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Title: Developing a practical model for sustainable wetland management based on the environmental and socio-economic functions of Meleleuca cajuputi in the Mekong delta.
Author: Ni, Duong Van.
ISNI:       0000 0001 3445 7023
Awarding Body: Royal Holloway, University of London
Current Institution: Royal Holloway, University of London
Date of Award: 2001
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In Vietnam, wetlands have generally been perceived as wastelands. Large wetland areas were altered for agriculture, especially in the Mekong Delta, where rice production is a top priority for national food security and export Drainage of wetlands for agriculture has resulted in severe acid water pollution and degradation of wetland ecosystems where a native species Melaleuca cajuputi once dominated. The native Melaleuca forest provides many values for both people and environment. Rehabilitation of the Melaleuca forest faces policy conflicts for development programmes, immediate problems of poverty and lack of appropriate technical information. Poverty affects 15-20% of the population of the Delta, with many people landless and exploiting natural resources for their main income. This study examines the scientific basis for integration of the environmental and socioeconomic functions of Melaleuca into farming systems and trials a model to achieve this end. The effects of the Melaleuca ecosystem on surface water quality have been identified. Where rainwater passing through the Melaleuca canopy is temporarily acidified, the effect is greater on contact with the trunk than the leaves. Annually, Melaleuca adds 7-12 ton/ha litter to the ground. Litter decomposition led to a pH increase, and a reduction in Fe, Al, and SO4 concentration in surface water. Soil layers contribute to a pH increase under submerged conditions by reducing H' concentration, and soil micro-organisms decreased Fe concentration in acid water. Living Melaleuca and Eleocharis undergrowth significantly reduced Al and S04. concentration in acid water. These experimental results justified the establishment of an agro-forestry trial where Melaleuca forest was integrated with rice cultivation at a farm scale. In this trial Melaleuca land acts as a reservoir to keep flood water to irrigate the rice land, and improves quality of acidic drainage water from the rice land for irrigation. Farmers participated for the duration of three rice crops. The new combination of Melaleuca and rice crop management was linked with the indigenous knowledge of local people in its implementation. This has lead to the trial being readily adapted to field conditions. Specifically, one hectare of Melaleuca land can hold enough water to irrigate 1.5 hectares of rice land, whilst it can improve acidic water drained from 3 hectares of rice land. Farmers have no difficulty in the planting of Melaleuca, but they need information relating to rice crop management Melaleuca plantation provides more profit than the rice crop. The farmer needs to invest only once at the time of crop planting and can harvest after seven to eight years. They can also manage up to 70% of the crop profit at the harvesting time in terms of their own labour. For rice production, the farmer needs to invest in every crop over three to four months, and in terms of their own labour, they can manage only 30% of the crop profit, which is strongly dependent on the market. Thus, integrated agro-forestry based on the combination of Melaleuca forest with rice allows farmers to balance between short-term and long-term income while improving also environmental quality and biodiversity conservation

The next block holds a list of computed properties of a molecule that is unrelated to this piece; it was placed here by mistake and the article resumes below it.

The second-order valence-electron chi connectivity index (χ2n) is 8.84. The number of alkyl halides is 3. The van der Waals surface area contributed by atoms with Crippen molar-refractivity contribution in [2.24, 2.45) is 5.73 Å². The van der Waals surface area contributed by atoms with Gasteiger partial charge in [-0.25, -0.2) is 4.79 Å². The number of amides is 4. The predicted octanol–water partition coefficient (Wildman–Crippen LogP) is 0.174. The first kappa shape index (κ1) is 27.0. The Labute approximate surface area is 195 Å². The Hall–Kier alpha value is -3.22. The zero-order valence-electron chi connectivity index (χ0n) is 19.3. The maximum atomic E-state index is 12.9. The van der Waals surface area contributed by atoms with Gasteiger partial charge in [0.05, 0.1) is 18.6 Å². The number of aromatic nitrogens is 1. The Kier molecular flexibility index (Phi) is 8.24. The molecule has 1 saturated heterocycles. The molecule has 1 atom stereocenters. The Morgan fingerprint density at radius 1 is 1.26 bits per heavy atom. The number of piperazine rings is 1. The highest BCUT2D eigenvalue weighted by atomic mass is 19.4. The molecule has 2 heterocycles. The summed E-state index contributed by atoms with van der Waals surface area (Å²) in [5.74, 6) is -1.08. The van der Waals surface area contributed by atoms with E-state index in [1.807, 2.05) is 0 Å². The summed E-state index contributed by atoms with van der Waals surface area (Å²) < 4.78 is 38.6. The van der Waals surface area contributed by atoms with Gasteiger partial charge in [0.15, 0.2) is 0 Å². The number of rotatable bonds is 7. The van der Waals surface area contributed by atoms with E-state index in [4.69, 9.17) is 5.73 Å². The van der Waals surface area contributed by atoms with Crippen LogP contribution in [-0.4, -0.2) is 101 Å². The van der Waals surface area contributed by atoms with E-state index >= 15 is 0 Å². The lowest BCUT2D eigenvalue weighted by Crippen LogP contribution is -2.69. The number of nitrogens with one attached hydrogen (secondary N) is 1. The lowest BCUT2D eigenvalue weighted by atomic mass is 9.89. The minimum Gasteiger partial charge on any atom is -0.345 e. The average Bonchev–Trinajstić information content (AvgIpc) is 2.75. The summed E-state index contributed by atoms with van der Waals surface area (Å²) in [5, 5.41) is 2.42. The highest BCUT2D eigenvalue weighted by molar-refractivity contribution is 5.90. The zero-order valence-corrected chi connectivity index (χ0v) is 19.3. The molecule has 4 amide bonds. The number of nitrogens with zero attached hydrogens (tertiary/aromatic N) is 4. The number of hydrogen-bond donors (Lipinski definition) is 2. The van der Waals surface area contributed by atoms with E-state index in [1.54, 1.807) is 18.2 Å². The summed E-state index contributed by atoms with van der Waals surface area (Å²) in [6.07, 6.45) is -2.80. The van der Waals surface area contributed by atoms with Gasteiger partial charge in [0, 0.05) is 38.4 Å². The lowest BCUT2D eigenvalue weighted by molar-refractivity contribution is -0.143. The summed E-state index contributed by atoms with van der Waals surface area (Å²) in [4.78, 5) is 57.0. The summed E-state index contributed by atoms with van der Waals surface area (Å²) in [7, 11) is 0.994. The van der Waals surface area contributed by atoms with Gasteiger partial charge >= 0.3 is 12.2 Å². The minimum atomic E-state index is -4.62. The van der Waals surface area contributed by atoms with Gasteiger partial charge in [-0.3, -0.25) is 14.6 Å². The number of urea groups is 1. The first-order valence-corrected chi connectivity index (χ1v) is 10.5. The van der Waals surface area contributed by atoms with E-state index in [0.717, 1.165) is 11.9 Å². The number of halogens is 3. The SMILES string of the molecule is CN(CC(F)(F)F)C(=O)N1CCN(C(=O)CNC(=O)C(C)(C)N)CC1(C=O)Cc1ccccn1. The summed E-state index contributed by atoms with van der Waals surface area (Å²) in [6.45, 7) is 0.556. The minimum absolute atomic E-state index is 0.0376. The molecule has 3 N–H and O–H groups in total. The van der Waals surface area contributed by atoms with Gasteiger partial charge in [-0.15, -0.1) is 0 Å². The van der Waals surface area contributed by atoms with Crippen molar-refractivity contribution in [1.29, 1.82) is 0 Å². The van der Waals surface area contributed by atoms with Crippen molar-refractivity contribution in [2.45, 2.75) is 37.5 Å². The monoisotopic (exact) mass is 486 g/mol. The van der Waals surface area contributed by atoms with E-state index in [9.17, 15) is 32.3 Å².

Supervisor: Not available Sponsor: Not available
Qualification Name: Thesis (Ph.D.) Qualification Level: Doctoral
EThOS ID:  DOI: Not available
Keywords: Ecology